Ep 33 Roshcast Emergency Board Review
10.11.2017 - By Emergency Medicine Board Review
People who are crazy enough to think they can change the world, are the ones who do.-Rob Siltanen
Welcome back to Roshcast Episode 33! This episode marks an incredible milestone for Roshcast. Exactly 365 days ago, Roshcast was born (Apgars 7 and 9). It is wild to look back and think about how much we have covered – hundreds of questions, thousands of pearls, dozens of test-taking strategies, regular tweets, etc.
We couldn’t be more excited about where Roshcast has been or where it is going. In honor of hitting one year, we are doing another trauma ring tone competition. During episodes 34 to 38, listen for a trauma ring tone, and tweet the exact time to us or e-mail the time to us. A few weeks ago, we also launched a new partnership with the EM Clerkship podcast as a core EM corollary for selected topics. This week, we are doing another crossover episode, in which we return to cardiac arrhythmias — specifically, bradycardia. Let’s get the episode started with a rapid review of some essential vitamins, which were recently covered on the Rosh Blog.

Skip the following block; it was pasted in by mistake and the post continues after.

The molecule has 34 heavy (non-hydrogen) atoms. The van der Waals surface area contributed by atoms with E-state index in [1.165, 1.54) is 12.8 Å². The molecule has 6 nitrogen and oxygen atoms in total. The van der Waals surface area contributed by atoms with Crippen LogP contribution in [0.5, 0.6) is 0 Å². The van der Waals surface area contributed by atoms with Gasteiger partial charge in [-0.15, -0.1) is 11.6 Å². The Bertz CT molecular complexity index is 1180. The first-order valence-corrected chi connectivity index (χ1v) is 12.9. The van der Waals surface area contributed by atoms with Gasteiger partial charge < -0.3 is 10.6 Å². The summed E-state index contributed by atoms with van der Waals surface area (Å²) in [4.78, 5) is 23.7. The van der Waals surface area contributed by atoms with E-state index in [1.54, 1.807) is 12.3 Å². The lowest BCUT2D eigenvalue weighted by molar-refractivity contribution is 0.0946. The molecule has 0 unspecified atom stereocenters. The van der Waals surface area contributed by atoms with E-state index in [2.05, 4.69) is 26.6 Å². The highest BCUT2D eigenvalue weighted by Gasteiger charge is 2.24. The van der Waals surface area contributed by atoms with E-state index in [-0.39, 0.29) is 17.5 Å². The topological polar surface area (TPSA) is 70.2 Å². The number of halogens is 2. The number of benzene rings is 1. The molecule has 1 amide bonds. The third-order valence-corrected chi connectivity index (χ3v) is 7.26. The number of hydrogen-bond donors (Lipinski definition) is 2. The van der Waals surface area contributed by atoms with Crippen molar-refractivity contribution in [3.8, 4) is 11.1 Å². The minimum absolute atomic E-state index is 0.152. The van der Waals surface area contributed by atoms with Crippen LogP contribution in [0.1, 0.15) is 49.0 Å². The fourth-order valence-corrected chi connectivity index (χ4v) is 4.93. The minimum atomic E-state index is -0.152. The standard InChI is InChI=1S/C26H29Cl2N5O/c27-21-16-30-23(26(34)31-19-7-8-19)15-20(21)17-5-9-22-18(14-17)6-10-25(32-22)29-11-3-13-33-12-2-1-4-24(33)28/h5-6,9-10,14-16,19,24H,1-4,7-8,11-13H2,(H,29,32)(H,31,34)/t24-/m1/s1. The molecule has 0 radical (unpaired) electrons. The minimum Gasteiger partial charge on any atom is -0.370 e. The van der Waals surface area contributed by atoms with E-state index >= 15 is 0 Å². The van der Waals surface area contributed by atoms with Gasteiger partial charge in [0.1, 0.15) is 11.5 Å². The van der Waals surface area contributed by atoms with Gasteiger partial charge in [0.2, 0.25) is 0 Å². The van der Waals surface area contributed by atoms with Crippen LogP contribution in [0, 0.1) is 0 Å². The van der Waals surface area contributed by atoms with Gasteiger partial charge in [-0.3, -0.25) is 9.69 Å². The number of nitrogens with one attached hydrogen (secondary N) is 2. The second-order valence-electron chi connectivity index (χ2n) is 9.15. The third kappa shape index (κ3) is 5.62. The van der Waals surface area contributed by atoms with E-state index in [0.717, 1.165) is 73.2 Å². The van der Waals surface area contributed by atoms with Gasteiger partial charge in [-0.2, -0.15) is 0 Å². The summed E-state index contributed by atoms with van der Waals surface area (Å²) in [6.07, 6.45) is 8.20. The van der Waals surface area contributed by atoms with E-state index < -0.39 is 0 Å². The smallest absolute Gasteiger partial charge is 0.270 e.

* The fat-soluble vitamins are A, D, E, and K.* Vitamin D deficiency can lead to rickets in children and osteomalacia in adults. Vitamin D deficiency is classical seen in the elderly, those with insufficient sun exposure, malnutrition, malabsorption, breastfeeding infants, and those who take anticonvulsants.* Vitamin E deficiency can present with areflexia, peripheral neuropathy, gait abnormalities, ophthalmoplegia, and decreased proprioception.* Vitamin A deficiency is associated with night blindness, xerosis (dryness of the skin, mucous membranes, and conjunctiva), as well as Bitot’s spots (white patches on the conjunctiva).
Now onto this week’s podcast
A 66-year-old woman presents with generalized weakness and dyspnea on exertion for 2 weeks. Vital signs are BP 80/45, HR 40, RR 16, and pulse oximetry 97% on room air. Her ECG is shown above. There are no other ST-segment abnormalities. Which of the following is the most appropriate next step in management?
A. Administer aspirin, heparin and admit for acute coronary syndrome
B. Cardiac catheterization laboratory activation
C. Observation and arrange for follow up with cardiology
D. Place a transcutaneous pacemaker
A patient has the above ECG shown above. Which of the following findings is likely to be present on exam?
A. A harsh crescendo-decrescendo systolic murmur
B. A swollen and tender right lower leg
C. Decreased core body temperature
D. Elevated jugular venous distension